Wednesday, November 16, 2011

Winter cabin camping

I am not a cold weather person. I suppose that's odd, seeing that I live in Alaska, but I do the best I can.

So when MM reserved the Dale Clemens cabin for Nov. 12, I wasn't worried. It was September at the time, and warm, and the Lost Lake Trail leading up to the cabin was in perfect running condition.

Fast forward a couple of months and I suddenly found myself dressed in winter running gear, a pack on my back, Yaktraxs strapped over my hiking boots and heading up a snowy trail for a night of winter cabin camping.

My goal: To make it up to the cabin (uphill the WHOLE way) without picking a fight with MM.

I thought it was a rather lofty goal, and I almost made it, too.

But the last hundred yards or so, when the trail became slick and MM placed his hand on my butt and literally pushed me up the last hill, well, the humiliation was too much--and I snarled.


The Dale Clemens cabin was recently remodeled and the interior sports new wood. It even smells new. We did our best to mess is up, scattering our gear all over and tracking snow over the clean floor.

Poor MM struggled with the obstinate stove while I ate pretzels and watched. This is why I like camping with MM: He does all the work and I daydream and read books, hee, hee.

The views from the cabin at sunset were awesome, and I mean totally and truly awesome.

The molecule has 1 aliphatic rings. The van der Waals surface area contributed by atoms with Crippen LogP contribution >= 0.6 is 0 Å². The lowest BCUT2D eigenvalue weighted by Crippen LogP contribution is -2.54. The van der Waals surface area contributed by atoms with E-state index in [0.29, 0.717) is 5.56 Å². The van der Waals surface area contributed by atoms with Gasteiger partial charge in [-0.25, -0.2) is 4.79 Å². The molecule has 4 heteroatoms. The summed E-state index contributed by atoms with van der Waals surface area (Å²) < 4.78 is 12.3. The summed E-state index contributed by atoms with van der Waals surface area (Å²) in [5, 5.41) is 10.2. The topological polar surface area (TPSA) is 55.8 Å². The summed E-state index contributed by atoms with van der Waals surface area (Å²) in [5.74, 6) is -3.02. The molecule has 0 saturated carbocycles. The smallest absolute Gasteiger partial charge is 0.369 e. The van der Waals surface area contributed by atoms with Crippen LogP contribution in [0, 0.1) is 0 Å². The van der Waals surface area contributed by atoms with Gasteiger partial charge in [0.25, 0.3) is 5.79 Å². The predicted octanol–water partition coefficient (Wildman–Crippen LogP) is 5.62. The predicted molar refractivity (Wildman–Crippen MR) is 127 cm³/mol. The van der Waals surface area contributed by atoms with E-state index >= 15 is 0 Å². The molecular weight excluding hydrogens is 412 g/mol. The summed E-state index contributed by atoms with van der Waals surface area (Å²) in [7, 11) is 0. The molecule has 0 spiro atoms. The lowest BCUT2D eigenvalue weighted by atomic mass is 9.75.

We took a walk in the moonlight and the snow was silver, the mountains rising up so white and solemn that it was like looking at the face of God. It was silent and still, except for the wind; no one else existed but us.

The night was SO beautiful and magical except when I had to use the outhouse, which was ridiculously far (or so it seemed during that cold, cold time) from the cabin, so I drank as little fluids as possible and refused to brush me teeth (sorry, MM).

The next morning, more beauty:

Me and The Beebs ready to trek back to the trailhead (downhill the whole way--delicious!).

Notice how much heavier MM's pack is? I made him carry my laptop, hee, hee.

And the last view from the cabin door: Friggin' amazing.

Running: Seven miles in 25 mph winds yesterday--not a pretty picture

Writing: My book! Is moving over to copy editing down in New York. That's pre-publication stage--scary!

Tuesday, November 15, 2011

Running with bears

Last week I ran Exit Glacier Road, which is closed off from traffic for the winter.

About two miles up the road we came across these:

Bear prints. They followed the road for miles, and it was SO cool to run along the same path as a bear.

The tracks were fairly fresh, and when I turned around at the five mile mark, there were new tracks on the way back, too.